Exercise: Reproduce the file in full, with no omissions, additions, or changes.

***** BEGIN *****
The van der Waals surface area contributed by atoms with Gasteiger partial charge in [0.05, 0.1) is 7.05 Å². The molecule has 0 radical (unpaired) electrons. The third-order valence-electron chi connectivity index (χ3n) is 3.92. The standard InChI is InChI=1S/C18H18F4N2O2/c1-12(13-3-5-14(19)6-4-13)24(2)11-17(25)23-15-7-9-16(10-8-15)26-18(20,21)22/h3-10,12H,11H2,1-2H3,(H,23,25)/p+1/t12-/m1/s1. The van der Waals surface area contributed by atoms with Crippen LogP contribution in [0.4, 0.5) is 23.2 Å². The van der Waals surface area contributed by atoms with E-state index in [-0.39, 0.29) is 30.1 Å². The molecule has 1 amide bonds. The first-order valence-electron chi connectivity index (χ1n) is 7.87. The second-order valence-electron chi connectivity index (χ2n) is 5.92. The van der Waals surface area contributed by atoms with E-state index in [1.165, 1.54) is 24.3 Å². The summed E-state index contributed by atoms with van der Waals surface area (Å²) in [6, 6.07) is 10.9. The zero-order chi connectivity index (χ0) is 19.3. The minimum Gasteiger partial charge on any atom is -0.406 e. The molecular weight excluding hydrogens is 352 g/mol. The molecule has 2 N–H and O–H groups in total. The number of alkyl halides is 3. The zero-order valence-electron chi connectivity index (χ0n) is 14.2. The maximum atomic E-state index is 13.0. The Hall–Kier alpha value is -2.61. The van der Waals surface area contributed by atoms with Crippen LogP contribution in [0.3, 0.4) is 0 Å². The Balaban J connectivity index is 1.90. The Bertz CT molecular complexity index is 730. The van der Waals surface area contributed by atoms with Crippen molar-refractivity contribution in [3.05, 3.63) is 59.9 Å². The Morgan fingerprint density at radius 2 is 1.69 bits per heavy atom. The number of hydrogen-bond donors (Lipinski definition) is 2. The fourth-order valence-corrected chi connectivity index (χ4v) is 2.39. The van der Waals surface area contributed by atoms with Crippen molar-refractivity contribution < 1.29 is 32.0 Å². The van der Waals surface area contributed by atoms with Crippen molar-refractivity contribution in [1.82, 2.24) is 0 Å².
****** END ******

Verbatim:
The van der Waals surface area contributed by atoms with Gasteiger partial charge in [0.05, 0.1) is 7.05 Å². The molecule has 0 radical (unpaired) electrons. The third-order valence-electron chi connectivity index (χ3n) is 3.92. The standard InChI is InChI=1S/C18H18F4N2O2/c1-12(13-3-5-14(19)6-4-13)24(2)11-17(25)23-15-7-9-16(10-8-15)26-18(20,21)22/h3-10,12H,11H2,1-2H3,(H,23,25)/p+1/t12-/m1/s1. The van der Waals surface area contributed by atoms with Crippen LogP contribution in [0.4, 0.5) is 23.2 Å². The van der Waals surface area contributed by atoms with E-state index in [-0.39, 0.29) is 30.1 Å². The molecule has 1 amide bonds. The first-order valence-electron chi connectivity index (χ1n) is 7.87. The second-order valence-electron chi connectivity index (χ2n) is 5.92. The van der Waals surface area contributed by atoms with E-state index in [1.165, 1.54) is 24.3 Å². The summed E-state index contributed by atoms with van der Waals surface area (Å²) in [6, 6.07) is 10.9. The zero-order chi connectivity index (χ0) is 19.3. The minimum Gasteiger partial charge on any atom is -0.406 e. The molecular weight excluding hydrogens is 352 g/mol. The molecule has 2 N–H and O–H groups in total. The number of alkyl halides is 3. The zero-order valence-electron chi connectivity index (χ0n) is 14.2. The maximum atomic E-state index is 13.0. The Hall–Kier alpha value is -2.61. The van der Waals surface area contributed by atoms with Crippen LogP contribution in [0.3, 0.4) is 0 Å². The Balaban J connectivity index is 1.90. The Bertz CT molecular complexity index is 730. The van der Waals surface area contributed by atoms with Crippen molar-refractivity contribution in [3.05, 3.63) is 59.9 Å². The Morgan fingerprint density at radius 2 is 1.69 bits per heavy atom. The number of hydrogen-bond donors (Lipinski definition) is 2. The fourth-order valence-corrected chi connectivity index (χ4v) is 2.39. The van der Waals surface area contributed by atoms with Crippen molar-refractivity contribution < 1.29 is 32.0 Å². The van der Waals surface area contributed by atoms with Crippen molar-refractivity contribution in [1.82, 2.24) is 0 Å².